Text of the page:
Two recent retractions on Retraction Watch merit more than a passing mention, because they demonstrate, yet again, the wildly different and completely contradictory reactions of individuals and journals to data that turn out to be problematic. In one sense this is an update post on “Chalk and Cheese“, “Re-use of “stripes”“, “Correct correction?” and “Data re-use warrants correction at PNAS“.
In my post Chalk and Cheese, I highlighted an exemplary retraction by a physicist. It is worth a re-read. Two neuroscience papers have recently been retracted by the authors, after they discovered problems in their data. In one case, due to a substance leaching form a filter used to sterilise a protein prior to adding to cultured cells, in another due to a microtome cutting sections thinner than it was set to. In both instances, painstaking work by the authors identified the problem and they then requested the retraction of their papers.
This is how science works. Scientists are trained to be careful, to catalogue and record obsessively, to check and re-check. Even with such care, there are occasional problems that creep through – this is inevitable, accidents, by definition, will happen. We should take our hats off to the authors of these papers, meanwhile re-doubling our own efforts to triple check a third time those controls and calculations.
The very fact that we are taking our hats off illustrates the problems facing science – it often doesn’t work. Most retractions on Retraction Watch are not due to the authors being fooled by the minutiae of a complex experiment, but due to a lack of integrity in their data. In my posts “Re-use of “stripes”“, “Data re-use warrants correction at PNAS” and “, “Correct correction?” I pointed out the gross inconsistencies of authors and journals challenged by data lacking integrity. Some of the more recent retractions on Retraction Watch show this lack of consistency is, well, consistent, for want of a better word.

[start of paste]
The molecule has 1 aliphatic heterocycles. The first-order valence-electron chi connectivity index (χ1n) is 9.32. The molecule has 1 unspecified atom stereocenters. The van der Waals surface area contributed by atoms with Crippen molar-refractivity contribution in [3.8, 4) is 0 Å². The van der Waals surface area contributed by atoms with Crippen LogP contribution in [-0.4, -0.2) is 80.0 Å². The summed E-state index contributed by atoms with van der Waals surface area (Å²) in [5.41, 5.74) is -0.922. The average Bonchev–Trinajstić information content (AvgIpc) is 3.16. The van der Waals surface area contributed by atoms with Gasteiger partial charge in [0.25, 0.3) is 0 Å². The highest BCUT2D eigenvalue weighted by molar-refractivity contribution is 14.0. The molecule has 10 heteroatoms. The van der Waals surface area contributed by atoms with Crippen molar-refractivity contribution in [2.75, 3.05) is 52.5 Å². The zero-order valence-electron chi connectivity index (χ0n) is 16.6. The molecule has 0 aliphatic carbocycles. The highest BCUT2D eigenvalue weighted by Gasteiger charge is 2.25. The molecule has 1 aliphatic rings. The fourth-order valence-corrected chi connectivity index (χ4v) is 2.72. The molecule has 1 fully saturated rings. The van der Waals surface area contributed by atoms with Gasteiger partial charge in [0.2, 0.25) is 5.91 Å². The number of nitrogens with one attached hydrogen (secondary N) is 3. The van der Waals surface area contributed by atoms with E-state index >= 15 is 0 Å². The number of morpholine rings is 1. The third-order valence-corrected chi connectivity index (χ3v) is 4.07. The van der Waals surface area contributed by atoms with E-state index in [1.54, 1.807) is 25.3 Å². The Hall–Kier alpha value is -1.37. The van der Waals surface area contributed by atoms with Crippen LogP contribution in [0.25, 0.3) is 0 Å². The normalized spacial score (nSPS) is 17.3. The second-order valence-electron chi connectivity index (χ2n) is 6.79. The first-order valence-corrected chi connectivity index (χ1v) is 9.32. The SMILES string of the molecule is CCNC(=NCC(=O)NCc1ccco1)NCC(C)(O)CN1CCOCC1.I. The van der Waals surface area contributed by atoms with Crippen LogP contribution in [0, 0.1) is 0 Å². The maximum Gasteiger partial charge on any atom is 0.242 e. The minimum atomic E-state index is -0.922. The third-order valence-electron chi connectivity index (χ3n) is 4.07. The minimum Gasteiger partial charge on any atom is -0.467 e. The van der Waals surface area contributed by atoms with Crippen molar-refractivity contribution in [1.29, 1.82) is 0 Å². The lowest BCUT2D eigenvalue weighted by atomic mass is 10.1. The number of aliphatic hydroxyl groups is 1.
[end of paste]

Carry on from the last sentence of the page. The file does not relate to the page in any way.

Aggarwal, who laughably threatened to sue Retraction Watch, now has expressions of concerns issued against two of his papers.
Curi has a corrected paper retracted.
A paper is retracted due to “misgrouping of figures”
Authors are “unable to guarantee the accuracy of some of the figures” and retract two papers.
Another inconsistency that has been highlighted recently was the lapse at a NPG journal, Nature Materials, regarding a request by a third party for original data relating to data published that claim the existence of stripes by Stellacci’s group on nanoparticles. The initial response was of the “Not our problem” variety. It was only after some time and external pressure that the response was changed.
It is obvious that there is a lot of face saving going on. Data re-used for different experiments are “corrected”. That is, substituted by other data. Given the initial “error”, what confidence can we have in the cataloguing of data in that lab?
Clearly, the Thesaurus of Euphemisms is a heavily thumbed volume in some quarters. This, in my opinion, is a BIG mistake. Issuing a correction in such instances or using terms such as “misgrouping” to explain a retraction is a smokescreen for what had to be either the result of extremely poor record keeping or intent to deceive. In either case, journals should want to distance themselves from the authors and institutions should be taking a hard look at the staff concerned. Instead, coining yet another euphemism reduces, rather than enhances their reputation.
An interesting exercise would be to trawl through every Retraction Watch post and catalogue:
(i) the number or retractions that were honest, like the three mentioned at the top of this post.
(ii) the number of instances where the process involved a euphemism or smokescreen for poor record keeping or deceit.
(iii) for a bit of fun, the euphemisms themselves, if only to tickle those of us with a sense of irony.